Your facts of history are wrong. What you get taught in school and in the media in Russia may be different from the lies they are taught in Western Europe but they are still lies. For example, Austria and Greece were within a hairs breath of being lost to the USSR's empire. Only a sustained American airlift thwarted Stalin's efforts to take over all of Berlin. The USSR's ambition to rule the world was total. Cuba was to be a launching point for the takeover of South America. Che Guevera died in the jungles of Venezuela. Cuba sent troops to Angola, the USSR sent arms all over Africa, especially the Congo. Africa is a mess today and filled with arms in part because of the USSR's efforts to colonize it. Vietnam was just one more episode. The US lost 57,000 dead in Vietnam. It lost far more in Europe and in the Pacific during WWII. Had the government in Hanoi had the same Capitalist outlook in 1959 that it has in 2009 there would have been no war at all even if it is still a despotic dictatorship.

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  • 98. At 04:25am on 03 Aug 2009, parityisbetterthancharity wrote:

    #85 oliderid--
    Please accept my apologies for the blogger you mention. He was annoying Americans and British ex-pats a huge amount on Justin Webb's America blog and I see that he has shown up here. I assure you he does not represent regular Americans. Most of us hold no ill will towards you and your country mates.

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  • 99. At 05:09am on 03 Aug 2009, democracythreat wrote:

    Marcus writes: "The USSR's ambition to rule the world was total."

    You hysteria is total.

    Look, learn something about the subject, Marcus. Stalin never even wanted to pursue a policy of war communism. (whereby the doctrine of revolution was that all people from all states needed to be joined in the revolution, and thus the revolution should be exported to other states)

    That was Trotsky's grand idea, the guy whom the west made into a darling after he was ice picked. In fact, it was precisely Stalin's rejection of war communism that allowed him to do such great business with the west, and which allowed him to rise to exalted heights within the USSR.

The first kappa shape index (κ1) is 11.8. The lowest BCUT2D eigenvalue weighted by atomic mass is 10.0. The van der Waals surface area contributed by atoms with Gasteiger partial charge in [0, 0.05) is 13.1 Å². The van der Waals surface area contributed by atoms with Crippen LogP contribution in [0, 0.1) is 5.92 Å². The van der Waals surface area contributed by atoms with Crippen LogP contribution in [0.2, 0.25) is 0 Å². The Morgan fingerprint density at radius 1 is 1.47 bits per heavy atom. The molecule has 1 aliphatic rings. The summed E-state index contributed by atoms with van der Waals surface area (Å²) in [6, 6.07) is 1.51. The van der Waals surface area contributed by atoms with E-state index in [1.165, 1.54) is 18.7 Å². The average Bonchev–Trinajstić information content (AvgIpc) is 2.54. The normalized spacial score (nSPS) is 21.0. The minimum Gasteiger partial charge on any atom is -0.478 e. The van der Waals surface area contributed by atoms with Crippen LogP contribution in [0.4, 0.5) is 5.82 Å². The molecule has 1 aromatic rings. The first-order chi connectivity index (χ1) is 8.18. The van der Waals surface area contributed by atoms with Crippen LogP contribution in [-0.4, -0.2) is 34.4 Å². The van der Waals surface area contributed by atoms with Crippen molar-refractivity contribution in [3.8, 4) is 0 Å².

Not even the USA wants to rule the world, Marcus. "They" (meaning the people who own and run the USA) just want to make money out of the whole world.

    And what the USSR wanted was the same. They wanted security and stability, and they wanted markets.

    And there's the rub, with regard to the way Europe was divided up between the USSR and the USA. The soviet union obtained markets and resources from the east, and the USA obtained markets and resources from the west.

    Both empires placed a huge number of troops on the ground in order to secure these markets and resources.

    The soviet troops are gone, but the US troops remain. this is why I accuse Mardell of being hopelessly ignorant of the military and economic basis of the EU itself, and why I an deeply skeptical of any analyses of the EU which does not take into account unilateral relations between the USA and individual member states.

    This idea that the USA deploys troops without reference to the economic benefits that thereby accrue to US corporations is just plain childish. It is worse than absurd, if we are going to discuss the broad pattern of history. After all, has there ever been an Empire that did not travel abroad on military missions without generating economic activity for its own ruling class? I mean, even once?

    The brits admit it. The romans were fairly clear about it. Why must Americans pretend to themselves and to others that their congress does not go to war with the economics foremost in their consideration?